Chasing the women…

In recent weeks I have been out in the evenings regularly. Looking for females. With my wife’s approval, don’t worry. Armed with a decent flashlight and of course my camera, I spent many hours wandering around the grove behind our residence. Meticulously looking for a beautiful single female. Plenty of males, however, I wasn’t looking for them. I had found a few lovemaking couples, but my desire for a single female was too big to be satisfied. And finally on the third night that I was searching, I had almost completely traversed the grove and looked at almost every tree, I was lucky. There she sat, all alone, like a little wallflower, waiting to be pleased and loved.


I had to disappoint her. I had not been looking for her to please or to love her. For that, she really had to turn to her male counterparts, which by the way could be found in dozens in the grove. My only goal was to take a picture before she would mate with one of the males. And finally I had her in front of the camera: a female of the winter moth (Operophtera brumata). Not a stunning beauty, quite the contrary. A small brownish insect with six legs and almost nothing that at first sight indicates a relationship with the so beautiful butterflies and moths that fly around during day and night. But she is very special, because it is one of the few species of moths in the Netherlands whose female cannot fly. Only a few rudimentary stumps on her back indicates to something once were wings.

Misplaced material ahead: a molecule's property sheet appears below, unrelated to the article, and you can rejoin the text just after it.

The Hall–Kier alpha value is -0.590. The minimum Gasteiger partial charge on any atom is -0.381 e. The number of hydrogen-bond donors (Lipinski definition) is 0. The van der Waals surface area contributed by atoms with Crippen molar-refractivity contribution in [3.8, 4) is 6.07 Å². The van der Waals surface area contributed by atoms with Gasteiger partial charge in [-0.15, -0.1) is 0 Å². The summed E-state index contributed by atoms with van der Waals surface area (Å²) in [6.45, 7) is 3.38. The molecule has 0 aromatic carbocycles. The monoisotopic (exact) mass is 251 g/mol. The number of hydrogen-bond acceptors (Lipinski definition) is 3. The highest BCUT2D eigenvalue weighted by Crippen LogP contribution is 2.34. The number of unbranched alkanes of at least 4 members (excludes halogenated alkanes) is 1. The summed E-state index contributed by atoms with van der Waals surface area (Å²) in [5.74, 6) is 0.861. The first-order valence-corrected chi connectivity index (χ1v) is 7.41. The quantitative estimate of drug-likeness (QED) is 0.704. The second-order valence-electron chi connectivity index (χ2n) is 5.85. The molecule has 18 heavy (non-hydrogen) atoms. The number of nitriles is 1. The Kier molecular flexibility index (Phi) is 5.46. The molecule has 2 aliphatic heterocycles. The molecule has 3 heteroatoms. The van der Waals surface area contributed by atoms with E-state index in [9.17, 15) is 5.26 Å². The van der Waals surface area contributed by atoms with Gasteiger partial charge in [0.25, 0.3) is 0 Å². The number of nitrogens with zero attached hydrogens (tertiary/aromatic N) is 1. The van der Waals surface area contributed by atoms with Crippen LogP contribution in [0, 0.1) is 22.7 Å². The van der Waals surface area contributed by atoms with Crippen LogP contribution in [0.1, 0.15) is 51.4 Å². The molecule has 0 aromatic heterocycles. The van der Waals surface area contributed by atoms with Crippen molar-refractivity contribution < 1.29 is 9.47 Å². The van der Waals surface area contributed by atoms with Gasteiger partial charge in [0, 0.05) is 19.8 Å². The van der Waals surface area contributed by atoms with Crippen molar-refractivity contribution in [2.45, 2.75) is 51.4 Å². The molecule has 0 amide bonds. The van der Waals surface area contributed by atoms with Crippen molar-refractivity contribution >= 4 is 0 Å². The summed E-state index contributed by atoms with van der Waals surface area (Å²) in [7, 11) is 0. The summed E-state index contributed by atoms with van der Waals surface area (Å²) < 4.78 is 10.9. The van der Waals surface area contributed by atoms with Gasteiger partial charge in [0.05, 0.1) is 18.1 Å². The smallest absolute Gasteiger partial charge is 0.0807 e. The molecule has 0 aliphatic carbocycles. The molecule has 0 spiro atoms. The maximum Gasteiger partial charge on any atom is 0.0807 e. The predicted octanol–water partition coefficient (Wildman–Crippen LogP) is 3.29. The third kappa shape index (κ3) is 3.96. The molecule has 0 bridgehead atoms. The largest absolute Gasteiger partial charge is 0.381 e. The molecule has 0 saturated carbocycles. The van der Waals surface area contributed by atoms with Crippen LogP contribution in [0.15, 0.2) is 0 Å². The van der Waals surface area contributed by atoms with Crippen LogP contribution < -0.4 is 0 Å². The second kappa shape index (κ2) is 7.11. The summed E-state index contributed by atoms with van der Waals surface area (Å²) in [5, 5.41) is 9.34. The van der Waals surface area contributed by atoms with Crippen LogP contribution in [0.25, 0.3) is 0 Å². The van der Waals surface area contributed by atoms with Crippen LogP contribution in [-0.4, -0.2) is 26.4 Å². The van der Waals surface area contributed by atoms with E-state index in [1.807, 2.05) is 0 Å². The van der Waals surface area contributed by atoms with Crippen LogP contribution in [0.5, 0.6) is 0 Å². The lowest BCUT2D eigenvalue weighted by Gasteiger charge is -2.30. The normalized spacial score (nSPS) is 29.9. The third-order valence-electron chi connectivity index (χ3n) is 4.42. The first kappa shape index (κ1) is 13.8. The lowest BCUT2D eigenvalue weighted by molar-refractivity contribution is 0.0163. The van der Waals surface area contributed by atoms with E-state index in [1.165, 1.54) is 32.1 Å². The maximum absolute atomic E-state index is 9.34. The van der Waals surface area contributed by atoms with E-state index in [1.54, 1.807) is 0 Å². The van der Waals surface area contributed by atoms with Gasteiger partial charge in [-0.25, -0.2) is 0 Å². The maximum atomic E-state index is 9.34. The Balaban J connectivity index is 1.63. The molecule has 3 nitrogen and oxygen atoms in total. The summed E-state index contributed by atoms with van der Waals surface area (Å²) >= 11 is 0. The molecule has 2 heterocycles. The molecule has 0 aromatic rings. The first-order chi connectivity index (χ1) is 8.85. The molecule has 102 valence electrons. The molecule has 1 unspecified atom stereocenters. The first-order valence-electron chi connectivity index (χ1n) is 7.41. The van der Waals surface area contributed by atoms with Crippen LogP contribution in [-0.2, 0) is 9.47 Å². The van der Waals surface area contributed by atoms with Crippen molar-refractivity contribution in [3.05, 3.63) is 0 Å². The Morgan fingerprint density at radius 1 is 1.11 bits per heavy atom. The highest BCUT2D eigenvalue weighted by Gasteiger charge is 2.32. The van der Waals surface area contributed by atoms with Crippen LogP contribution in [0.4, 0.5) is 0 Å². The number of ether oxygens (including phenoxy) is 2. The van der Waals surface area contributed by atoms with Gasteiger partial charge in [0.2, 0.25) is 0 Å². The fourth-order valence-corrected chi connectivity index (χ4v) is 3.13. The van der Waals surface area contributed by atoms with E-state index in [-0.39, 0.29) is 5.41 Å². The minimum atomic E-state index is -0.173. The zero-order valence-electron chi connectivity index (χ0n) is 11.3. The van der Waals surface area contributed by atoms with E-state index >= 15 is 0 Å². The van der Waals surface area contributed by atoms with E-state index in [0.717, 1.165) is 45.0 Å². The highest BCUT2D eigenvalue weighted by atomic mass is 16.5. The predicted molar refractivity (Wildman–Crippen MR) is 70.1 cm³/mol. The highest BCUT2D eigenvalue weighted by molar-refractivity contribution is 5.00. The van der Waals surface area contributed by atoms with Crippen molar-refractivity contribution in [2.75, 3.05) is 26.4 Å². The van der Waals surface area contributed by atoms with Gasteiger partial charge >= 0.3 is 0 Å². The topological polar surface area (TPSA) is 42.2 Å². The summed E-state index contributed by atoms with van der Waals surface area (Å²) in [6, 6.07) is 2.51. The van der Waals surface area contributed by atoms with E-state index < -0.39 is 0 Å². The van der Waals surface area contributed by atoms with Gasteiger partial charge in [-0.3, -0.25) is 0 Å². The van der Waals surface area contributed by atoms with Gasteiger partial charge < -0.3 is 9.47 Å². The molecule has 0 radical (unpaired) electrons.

Don’t eat

Because the females can’t fly, they often don’t get further than the tree where they hatched as a caterpillar. Sometimes one or two trees further, but that’s approximately where their world ends. Ambitious males sometimes want to fly with the females while they’re copulating (see the last photo) to another tree, but they prefer not to waste energy on that. Because energy is expensive, especially for species such as the winter moth. They lack mouth parts and digestive organs. In other words they can’t eat. The moths have to live on the reserves they have stored at the caterpillar stage. It is therefore of utmost importance for the females that they waste as little energy as possible. Producing eggs already costs a lot of energy and therefore all savings are welcome. That’s one of the reasons that the females of the winter moth’s lack of wings.